He was born into a modest family and pursued no glorious academic career. Clearly he was of high intelligence and very ambitious. One might have thought that his achievement of great riches (by whatever means obtained or accumulated) would have assuaged any feelings of inferiority that he felt vis-à-vis those who had succeeded via family connection or the conventional academic route, but it is a curious thing about great success from humble beginnings that it does not always, or perhaps even generally, extinguish the flames of resentment, but rather fans them. In these circumstances, to prove that the great ones whose ranks the parvenu has joined are actually no better than he—that underneath their polished exterior and behind their inherited or academic distinction there is still a person of crude and basic appetites—is a joy and a relief. To implicate them in his own depravity gives him a certain power over them: the power of equal standing. Never again will they be able to consider themselves his superior. His apparent generosity toward them is in reality no such thing; it is, rather, the establishment of the relationship of a blackmailer to his victim, of a spider to a fly. They are caught in his web.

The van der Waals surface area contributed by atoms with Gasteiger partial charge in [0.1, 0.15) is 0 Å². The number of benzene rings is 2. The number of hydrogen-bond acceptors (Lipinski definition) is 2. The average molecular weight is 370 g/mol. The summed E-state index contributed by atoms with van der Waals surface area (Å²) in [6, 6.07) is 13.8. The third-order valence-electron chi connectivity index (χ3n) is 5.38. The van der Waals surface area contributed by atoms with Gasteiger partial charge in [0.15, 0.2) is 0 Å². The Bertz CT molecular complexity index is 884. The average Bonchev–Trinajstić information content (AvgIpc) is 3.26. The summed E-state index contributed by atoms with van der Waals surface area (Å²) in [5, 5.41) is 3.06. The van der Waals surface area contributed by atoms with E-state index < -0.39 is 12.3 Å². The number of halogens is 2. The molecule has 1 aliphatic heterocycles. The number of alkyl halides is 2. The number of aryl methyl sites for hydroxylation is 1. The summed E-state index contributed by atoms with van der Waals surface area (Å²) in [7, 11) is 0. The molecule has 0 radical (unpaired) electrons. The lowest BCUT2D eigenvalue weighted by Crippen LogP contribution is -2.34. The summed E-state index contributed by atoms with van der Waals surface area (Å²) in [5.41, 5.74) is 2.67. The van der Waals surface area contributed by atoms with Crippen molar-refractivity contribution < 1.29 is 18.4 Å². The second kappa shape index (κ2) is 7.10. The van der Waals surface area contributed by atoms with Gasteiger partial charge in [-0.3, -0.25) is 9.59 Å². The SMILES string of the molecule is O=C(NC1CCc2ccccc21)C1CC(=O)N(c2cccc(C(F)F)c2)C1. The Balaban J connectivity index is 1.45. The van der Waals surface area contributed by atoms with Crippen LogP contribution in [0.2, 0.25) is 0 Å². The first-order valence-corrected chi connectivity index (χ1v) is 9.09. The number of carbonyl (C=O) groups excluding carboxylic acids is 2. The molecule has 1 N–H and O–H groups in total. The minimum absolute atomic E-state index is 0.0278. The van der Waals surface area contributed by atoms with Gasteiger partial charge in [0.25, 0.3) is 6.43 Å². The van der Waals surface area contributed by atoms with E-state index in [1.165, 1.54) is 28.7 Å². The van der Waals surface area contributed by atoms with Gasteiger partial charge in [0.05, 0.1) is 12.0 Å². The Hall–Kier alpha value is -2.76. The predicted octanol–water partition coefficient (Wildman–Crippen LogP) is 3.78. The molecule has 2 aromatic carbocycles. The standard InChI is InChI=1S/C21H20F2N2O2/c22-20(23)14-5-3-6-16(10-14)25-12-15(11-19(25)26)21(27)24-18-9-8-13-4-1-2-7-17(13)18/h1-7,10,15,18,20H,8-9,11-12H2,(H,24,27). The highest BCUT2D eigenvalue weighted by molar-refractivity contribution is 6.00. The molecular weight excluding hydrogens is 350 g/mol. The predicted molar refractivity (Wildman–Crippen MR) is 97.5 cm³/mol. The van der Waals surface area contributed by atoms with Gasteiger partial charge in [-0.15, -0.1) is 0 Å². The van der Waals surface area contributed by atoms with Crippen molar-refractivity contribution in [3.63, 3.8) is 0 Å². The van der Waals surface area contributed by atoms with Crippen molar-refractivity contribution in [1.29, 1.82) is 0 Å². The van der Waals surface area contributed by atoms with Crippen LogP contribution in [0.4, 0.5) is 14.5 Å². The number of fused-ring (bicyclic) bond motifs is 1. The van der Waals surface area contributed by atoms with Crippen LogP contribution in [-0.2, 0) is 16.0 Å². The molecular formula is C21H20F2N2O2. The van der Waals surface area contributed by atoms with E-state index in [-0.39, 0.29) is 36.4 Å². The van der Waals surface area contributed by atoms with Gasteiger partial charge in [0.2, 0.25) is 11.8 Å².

If I am right, Jeffrey Epstein’s desire to bring people down to his own level, the better to have some hold over them and feel at least their equal if not superior, is only an extreme manifestation of a very commonplace egalitarian impulse to bring everyone down to one’s own level, if not lower. The pleasure we take in a debunking biography, irrespective of the greatness of the subject’s achievements, is a relatively harmless satisfaction of this impulse, though debunking can become an addiction to the point that we cease to admire any achievement and therefore to try to achieve. And which of us does not take pleasure (unless we are an investor) in learning that Warren Buffett has made a very poor investment that proves that the fallibility of his judgment is the equal of our own? How disproportionately delighted I would be to learn—as I regret is not probable—that Greta Thunberg has her fingers in the till, though this would in no way affect the truth or untruth of what she says!
There is much greater pleasure in pulling people down than in raising them up, besides being something much easier to do, which is why egalitarians hate the privileged much more than they love the unprivileged (underprivileged is a word that should be expunged from the lexicon, for it is as absurd as demanding that everyone in an exam should have a mark above the average).
It is true that after we read of the exploits of Jeffrey Epstein, assuming them to have been accurately reported, we feel that we want to take a shower. That he seemed to have been able with such ease to befriend and probably corrupt so many of a prominent elite will have the effect of casting further suspicion on the very notion of an elite. But an elite, like the poor, have ye with you always. There is an elite among anti-elitists.